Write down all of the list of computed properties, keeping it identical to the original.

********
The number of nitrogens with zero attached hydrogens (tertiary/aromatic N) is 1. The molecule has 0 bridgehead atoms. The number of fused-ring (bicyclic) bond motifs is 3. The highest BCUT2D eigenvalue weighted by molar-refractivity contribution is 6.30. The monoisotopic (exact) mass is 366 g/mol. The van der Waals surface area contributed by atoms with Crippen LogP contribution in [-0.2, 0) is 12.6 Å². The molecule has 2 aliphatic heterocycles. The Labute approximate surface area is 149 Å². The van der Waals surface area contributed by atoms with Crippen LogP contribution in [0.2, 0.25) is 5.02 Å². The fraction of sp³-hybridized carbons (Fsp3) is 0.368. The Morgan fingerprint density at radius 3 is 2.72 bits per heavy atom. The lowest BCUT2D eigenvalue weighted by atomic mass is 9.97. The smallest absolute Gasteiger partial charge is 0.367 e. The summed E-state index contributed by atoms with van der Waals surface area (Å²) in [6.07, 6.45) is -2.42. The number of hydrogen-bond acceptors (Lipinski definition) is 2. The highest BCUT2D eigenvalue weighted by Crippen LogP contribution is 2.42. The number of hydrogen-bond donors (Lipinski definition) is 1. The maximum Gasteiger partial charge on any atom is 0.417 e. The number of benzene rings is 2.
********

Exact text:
The number of nitrogens with zero attached hydrogens (tertiary/aromatic N) is 1. The molecule has 0 bridgehead atoms. The number of fused-ring (bicyclic) bond motifs is 3. The highest BCUT2D eigenvalue weighted by molar-refractivity contribution is 6.30. The monoisotopic (exact) mass is 366 g/mol. The van der Waals surface area contributed by atoms with Crippen LogP contribution in [-0.2, 0) is 12.6 Å². The molecule has 2 aliphatic heterocycles. The Labute approximate surface area is 149 Å². The van der Waals surface area contributed by atoms with Crippen LogP contribution in [0.2, 0.25) is 5.02 Å². The fraction of sp³-hybridized carbons (Fsp3) is 0.368. The Morgan fingerprint density at radius 3 is 2.72 bits per heavy atom. The lowest BCUT2D eigenvalue weighted by atomic mass is 9.97. The smallest absolute Gasteiger partial charge is 0.367 e. The summed E-state index contributed by atoms with van der Waals surface area (Å²) in [6.07, 6.45) is -2.42. The number of hydrogen-bond acceptors (Lipinski definition) is 2. The highest BCUT2D eigenvalue weighted by Crippen LogP contribution is 2.42. The number of hydrogen-bond donors (Lipinski definition) is 1. The maximum Gasteiger partial charge on any atom is 0.417 e. The number of benzene rings is 2.